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Brick Breakdown: Legends of Chima polybags

(Written by William)

In this Brick Breakdown series I’m reviewing official LEGO sets but with a bit of a twist. Instead of just writing a general review I focus on unusual and clever building-techniques LEGO designers used in the set. This way we can all learn new building ideas to use in our own LEGO creations, or at least get some inspiration to look at LEGO elements in a different way. 🙂

LEGO Legends of Chima Polybags

Today I will show you some interesting building techniques in the smallest of the LEGO Legends of Chima sets. LEGO Legends of Chima has exploded on the scene with a whole new action line. With it come brand new animal characters along with their funky vehicles. The oddest among these are those found in the small LEGO polybag sets.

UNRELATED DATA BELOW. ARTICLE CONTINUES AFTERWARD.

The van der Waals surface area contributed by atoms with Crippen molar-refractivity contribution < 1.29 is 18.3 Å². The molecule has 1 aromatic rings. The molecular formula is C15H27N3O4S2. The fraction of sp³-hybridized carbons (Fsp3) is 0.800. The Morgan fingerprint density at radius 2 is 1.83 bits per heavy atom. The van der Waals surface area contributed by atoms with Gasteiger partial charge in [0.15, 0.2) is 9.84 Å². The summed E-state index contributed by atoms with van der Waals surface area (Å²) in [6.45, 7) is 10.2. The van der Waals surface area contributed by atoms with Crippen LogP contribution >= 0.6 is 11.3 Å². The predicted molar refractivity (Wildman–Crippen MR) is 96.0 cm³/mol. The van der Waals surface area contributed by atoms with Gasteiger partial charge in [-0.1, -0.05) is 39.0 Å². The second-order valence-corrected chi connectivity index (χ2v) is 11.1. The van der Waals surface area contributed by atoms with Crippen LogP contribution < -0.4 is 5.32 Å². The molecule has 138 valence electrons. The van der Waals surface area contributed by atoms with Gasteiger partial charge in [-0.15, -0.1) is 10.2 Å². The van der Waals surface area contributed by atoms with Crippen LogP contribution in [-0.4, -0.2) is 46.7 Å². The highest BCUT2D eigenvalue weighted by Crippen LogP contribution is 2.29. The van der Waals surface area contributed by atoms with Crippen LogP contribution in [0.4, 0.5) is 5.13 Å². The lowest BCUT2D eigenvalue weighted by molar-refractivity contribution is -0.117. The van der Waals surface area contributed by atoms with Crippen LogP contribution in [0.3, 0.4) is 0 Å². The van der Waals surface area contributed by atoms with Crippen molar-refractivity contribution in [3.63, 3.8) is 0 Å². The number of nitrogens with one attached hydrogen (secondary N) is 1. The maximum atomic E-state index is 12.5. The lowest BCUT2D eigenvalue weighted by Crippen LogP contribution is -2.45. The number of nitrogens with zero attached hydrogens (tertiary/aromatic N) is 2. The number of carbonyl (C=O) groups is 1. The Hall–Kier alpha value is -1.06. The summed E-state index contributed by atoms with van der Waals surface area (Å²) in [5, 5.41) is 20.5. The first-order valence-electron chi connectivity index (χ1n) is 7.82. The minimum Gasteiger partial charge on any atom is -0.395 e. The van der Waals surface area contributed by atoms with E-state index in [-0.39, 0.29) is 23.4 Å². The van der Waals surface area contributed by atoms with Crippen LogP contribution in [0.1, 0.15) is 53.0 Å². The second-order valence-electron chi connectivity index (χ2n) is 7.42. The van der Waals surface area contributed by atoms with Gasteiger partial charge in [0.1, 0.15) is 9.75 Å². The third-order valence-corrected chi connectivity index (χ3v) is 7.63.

#30250 LEGO Legends of Chima Polybag

Many times, these small impulse sets are disregarded as being extra fluff with little to no building potential. If you take a moment however, you will realize there may be a LEGO building technique or two that is hidden away in these small packages. And when you have an idea of what they are, you may just have a new respect for them. 😛


No matter what is built, whether it is a ski-sled, glider, or off-road ATV, the scale of the LEGO polybag models remains remarkably similar to one another. This is due to one of the major founding principles of vehicle design known as the “core”.

LEGO Legends of Chima Polybags Details

In the LEGO Legends of Chima sets this core consists of a 2×6 stud plate. As a foundation, it anchors all the various elements, and at the same time it creates a scale to the model. This technique is then applied to every vehicle so that no one character is given an unfair size difference.

LEGO Legends of Chima Polybags Lined Up